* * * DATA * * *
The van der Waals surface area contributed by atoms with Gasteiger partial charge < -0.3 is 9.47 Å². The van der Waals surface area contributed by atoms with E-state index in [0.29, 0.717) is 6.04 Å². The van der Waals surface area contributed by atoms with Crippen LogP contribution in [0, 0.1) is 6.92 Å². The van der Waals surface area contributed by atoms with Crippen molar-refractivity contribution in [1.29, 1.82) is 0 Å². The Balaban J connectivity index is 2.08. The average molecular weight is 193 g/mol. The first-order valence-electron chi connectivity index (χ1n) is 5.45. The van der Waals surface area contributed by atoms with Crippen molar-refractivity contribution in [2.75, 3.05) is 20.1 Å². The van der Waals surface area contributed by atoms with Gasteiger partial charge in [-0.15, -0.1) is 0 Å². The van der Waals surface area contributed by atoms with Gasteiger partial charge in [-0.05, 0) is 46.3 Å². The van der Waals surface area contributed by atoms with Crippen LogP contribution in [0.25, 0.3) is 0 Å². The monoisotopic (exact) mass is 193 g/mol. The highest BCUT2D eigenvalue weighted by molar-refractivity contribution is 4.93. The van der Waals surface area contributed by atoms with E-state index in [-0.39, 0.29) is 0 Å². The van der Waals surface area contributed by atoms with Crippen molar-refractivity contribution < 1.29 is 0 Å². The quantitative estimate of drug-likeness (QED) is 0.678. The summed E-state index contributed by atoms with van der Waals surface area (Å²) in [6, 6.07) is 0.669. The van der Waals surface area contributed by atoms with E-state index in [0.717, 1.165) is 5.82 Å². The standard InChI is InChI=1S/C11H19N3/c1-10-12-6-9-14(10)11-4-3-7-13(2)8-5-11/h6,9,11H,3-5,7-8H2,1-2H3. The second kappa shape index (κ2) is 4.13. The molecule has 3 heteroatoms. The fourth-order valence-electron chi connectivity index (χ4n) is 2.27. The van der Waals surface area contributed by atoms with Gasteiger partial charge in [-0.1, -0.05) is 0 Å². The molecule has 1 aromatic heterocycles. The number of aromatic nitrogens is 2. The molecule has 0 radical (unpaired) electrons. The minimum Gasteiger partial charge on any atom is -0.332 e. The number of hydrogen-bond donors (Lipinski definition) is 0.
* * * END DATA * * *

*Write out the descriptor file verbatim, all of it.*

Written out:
The van der Waals surface area contributed by atoms with Gasteiger partial charge < -0.3 is 9.47 Å². The van der Waals surface area contributed by atoms with E-state index in [0.29, 0.717) is 6.04 Å². The van der Waals surface area contributed by atoms with Crippen LogP contribution in [0, 0.1) is 6.92 Å². The van der Waals surface area contributed by atoms with Crippen molar-refractivity contribution in [1.29, 1.82) is 0 Å². The Balaban J connectivity index is 2.08. The average molecular weight is 193 g/mol. The first-order valence-electron chi connectivity index (χ1n) is 5.45. The van der Waals surface area contributed by atoms with Crippen molar-refractivity contribution in [2.75, 3.05) is 20.1 Å². The van der Waals surface area contributed by atoms with Gasteiger partial charge in [-0.15, -0.1) is 0 Å². The van der Waals surface area contributed by atoms with Gasteiger partial charge in [-0.05, 0) is 46.3 Å². The van der Waals surface area contributed by atoms with Crippen LogP contribution in [0.25, 0.3) is 0 Å². The monoisotopic (exact) mass is 193 g/mol. The highest BCUT2D eigenvalue weighted by molar-refractivity contribution is 4.93. The van der Waals surface area contributed by atoms with E-state index in [-0.39, 0.29) is 0 Å². The van der Waals surface area contributed by atoms with Crippen molar-refractivity contribution < 1.29 is 0 Å². The quantitative estimate of drug-likeness (QED) is 0.678. The summed E-state index contributed by atoms with van der Waals surface area (Å²) in [6, 6.07) is 0.669. The van der Waals surface area contributed by atoms with E-state index in [0.717, 1.165) is 5.82 Å². The standard InChI is InChI=1S/C11H19N3/c1-10-12-6-9-14(10)11-4-3-7-13(2)8-5-11/h6,9,11H,3-5,7-8H2,1-2H3. The second kappa shape index (κ2) is 4.13. The molecule has 3 heteroatoms. The fourth-order valence-electron chi connectivity index (χ4n) is 2.27. The van der Waals surface area contributed by atoms with Gasteiger partial charge in [-0.1, -0.05) is 0 Å². The molecule has 1 aromatic heterocycles. The number of aromatic nitrogens is 2. The molecule has 0 radical (unpaired) electrons. The minimum Gasteiger partial charge on any atom is -0.332 e. The number of hydrogen-bond donors (Lipinski definition) is 0.